Politicians of different parties tend to have very different ideas. But politicians of different backgrounds differ less in their policy preferences than you might think. Opening a small business, working as a community organizer, and running a private-equity firm are all valuable life experiences, but they don’t tell you how fast to bring down the deficit, or whether the mix should tilt toward taxes or spending cuts, or what sort of reforms could improve Medicaid, or what Congress will accept, or what sort of fiscal policy is appropriate given the risks from Europe, or how to weigh the long-term risks of climate change.



Luckovich nails the media today!

Salon's Steve Kornacki: Cory Booker: Surrogate from Hell

Cory Booker, surrogate from hell
What Cory Booker has to gain by calling President Obama’s attacks on Bain Capital “nauseating”


If Cory Booker went on “Meet the Press” on Sunday with the intent of helping President Obama, then his appearance was an utter failure. But anyone who’s followed the enormously ambitious Newark mayor’s career closely knows he’s not one to pull a Joe Biden. He’s just too smart and too smooth to screw up so epically.

More likely, Booker went on the show to help himself and to advance his own long-term political prospects. And on that score, his appearance was a success.

Playing up Romney’s Bain record is, of course, central to Obama’s general election plan. Romney is running as a business-savvy “job creator” and relying on the public’s tendency to associate private sector success with economic competence. There is no overstating how vital it is for Obama and his campaign to break that link, and to establish that Romney’s real expertise is in making investors rich – not adding jobs and improving the quality of life for middle class workers.

In belittling this strategy, Booker isn’t just breaking with Obama, he’s breaking with just about everyone who’s ever run against Romney – including Ted Kennedy, who used criticisms of Bain’s treatment of workers to pull away from Romney in their 1994 Senate race. Essentially, Kennedy created the blueprint that Obama is now using. Booker is also providing Republicans with a dream talking point: A top Obama surrogate not only disapproves of Obama’s use of Bain, he finds it nauseating!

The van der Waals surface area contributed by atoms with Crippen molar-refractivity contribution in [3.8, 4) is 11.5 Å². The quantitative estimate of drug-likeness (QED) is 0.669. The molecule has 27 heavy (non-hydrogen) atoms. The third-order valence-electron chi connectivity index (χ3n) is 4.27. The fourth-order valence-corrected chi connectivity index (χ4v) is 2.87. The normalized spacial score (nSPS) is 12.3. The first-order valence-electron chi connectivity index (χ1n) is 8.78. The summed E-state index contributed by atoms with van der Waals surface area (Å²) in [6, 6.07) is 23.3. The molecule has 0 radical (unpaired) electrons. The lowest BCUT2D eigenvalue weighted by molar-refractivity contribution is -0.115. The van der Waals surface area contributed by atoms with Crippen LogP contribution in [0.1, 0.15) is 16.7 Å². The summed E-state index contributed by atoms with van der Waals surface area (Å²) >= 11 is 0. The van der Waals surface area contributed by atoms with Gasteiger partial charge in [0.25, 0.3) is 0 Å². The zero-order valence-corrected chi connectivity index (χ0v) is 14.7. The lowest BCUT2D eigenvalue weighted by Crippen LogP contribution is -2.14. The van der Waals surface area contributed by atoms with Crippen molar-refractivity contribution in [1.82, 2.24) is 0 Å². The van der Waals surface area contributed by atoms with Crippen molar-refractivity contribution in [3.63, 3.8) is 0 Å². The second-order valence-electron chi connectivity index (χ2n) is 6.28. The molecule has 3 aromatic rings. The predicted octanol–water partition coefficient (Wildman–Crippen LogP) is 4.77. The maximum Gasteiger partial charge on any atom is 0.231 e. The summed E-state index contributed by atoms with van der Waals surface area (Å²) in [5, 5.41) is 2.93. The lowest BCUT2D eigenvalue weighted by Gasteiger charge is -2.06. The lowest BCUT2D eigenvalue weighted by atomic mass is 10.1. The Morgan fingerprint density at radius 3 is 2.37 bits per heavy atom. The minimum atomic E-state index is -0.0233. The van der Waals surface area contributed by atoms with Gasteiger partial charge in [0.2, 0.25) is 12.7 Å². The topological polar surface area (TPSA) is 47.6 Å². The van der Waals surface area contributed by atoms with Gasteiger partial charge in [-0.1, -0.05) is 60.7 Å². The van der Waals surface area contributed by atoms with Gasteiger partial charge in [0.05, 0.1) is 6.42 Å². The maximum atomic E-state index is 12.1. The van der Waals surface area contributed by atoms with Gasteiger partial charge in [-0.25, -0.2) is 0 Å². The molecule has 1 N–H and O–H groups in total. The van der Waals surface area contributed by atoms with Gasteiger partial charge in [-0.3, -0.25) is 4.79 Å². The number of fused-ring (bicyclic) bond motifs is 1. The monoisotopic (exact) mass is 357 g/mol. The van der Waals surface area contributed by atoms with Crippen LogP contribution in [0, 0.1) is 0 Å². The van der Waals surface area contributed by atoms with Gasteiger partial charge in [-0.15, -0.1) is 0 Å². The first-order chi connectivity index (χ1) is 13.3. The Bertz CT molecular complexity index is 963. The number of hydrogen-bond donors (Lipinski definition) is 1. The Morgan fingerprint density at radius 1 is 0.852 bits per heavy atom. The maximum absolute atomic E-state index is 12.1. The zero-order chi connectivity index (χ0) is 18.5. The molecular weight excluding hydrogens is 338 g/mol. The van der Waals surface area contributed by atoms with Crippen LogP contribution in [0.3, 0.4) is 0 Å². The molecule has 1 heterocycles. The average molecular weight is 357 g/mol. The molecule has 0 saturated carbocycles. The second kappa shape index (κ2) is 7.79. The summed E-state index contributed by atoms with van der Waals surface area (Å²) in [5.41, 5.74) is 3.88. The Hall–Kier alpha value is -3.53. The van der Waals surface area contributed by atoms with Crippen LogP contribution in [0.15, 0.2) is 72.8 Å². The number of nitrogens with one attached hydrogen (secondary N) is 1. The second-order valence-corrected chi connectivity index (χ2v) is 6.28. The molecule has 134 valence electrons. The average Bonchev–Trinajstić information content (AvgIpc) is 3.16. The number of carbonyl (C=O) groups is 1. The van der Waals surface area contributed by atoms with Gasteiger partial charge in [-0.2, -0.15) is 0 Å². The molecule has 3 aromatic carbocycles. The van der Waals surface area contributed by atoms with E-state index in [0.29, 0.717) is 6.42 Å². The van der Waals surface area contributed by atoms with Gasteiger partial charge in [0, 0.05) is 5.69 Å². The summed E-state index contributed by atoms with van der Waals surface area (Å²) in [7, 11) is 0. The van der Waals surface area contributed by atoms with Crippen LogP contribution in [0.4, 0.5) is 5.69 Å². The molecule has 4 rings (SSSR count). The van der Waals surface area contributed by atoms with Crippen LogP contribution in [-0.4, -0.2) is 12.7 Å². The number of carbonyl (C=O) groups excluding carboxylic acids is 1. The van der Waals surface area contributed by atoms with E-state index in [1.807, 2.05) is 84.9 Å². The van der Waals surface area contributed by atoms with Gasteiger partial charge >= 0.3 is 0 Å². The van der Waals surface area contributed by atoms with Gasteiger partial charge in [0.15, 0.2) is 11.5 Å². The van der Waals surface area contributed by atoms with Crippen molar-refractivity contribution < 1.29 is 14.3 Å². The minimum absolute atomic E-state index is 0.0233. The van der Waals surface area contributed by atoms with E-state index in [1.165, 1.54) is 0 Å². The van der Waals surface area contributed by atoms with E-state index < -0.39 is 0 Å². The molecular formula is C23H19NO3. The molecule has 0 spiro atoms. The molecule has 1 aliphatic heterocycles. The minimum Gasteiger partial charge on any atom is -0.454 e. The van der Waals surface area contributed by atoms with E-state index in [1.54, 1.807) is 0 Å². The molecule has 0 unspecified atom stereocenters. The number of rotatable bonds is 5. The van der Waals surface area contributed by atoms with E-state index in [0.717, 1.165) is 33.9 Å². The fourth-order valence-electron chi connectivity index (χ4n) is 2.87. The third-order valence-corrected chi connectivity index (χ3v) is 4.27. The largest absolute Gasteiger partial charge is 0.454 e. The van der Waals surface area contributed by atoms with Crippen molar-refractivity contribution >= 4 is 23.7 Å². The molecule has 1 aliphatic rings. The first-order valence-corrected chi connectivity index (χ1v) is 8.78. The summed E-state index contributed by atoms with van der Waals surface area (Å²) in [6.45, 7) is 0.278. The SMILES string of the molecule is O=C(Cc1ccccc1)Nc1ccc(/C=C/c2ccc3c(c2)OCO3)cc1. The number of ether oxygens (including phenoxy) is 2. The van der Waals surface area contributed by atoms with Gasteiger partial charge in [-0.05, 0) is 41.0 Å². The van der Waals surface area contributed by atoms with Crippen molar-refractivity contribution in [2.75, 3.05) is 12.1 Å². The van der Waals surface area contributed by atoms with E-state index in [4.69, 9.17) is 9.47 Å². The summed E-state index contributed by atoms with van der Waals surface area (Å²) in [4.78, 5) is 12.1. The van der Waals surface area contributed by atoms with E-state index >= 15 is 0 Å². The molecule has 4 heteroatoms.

It wouldn’t be surprising if Booker has already heard from the White House, and surely he’s now in for a world of abuse from Obama supporters. But that hardly means he made a mistake, at least in terms of his own ambition. Financial support from Wall Street and, more broadly speaking, the investor class has been key to Booker’s rise, and remains key to his future dreams.



Tom Toles: Romney and 'Bushonomics'

Tony Auth on Republicans and 'Austerity'

Mitt Romney’s claim that 100,000 auto jobs have been lost under Obama rates 4 Pinocchios

Mitt Romney’s claim that 100,000 auto jobs have been lost under Obama
Posted by Glenn Kessler

— Mitt Romney, interview on Hot Air, May 16, 2011

The 100,000 jobs is back! The presumptive GOP nominee all but stopped mentioning he created 100,000 in the private sector after we declared in January that claim was untenable and unproven. The biggest problem is that Romney is counting all the jobs added by companies long after he had left the leadership of Bain Capital — and even after Bain’s investment in the companies had ended.

In the Hot Air interview, Romney even made this claim while at the same time arguing that a recent Obama campaign commercial slamming the job losses at a particular Bain investment was unfair because “the steel factory closed down two years after I left Bain Capital. I was no longer there, so that’s hardly something which is on my watch.” (Technically, Romney had not completely extricated himself from Bain but that’s another story.)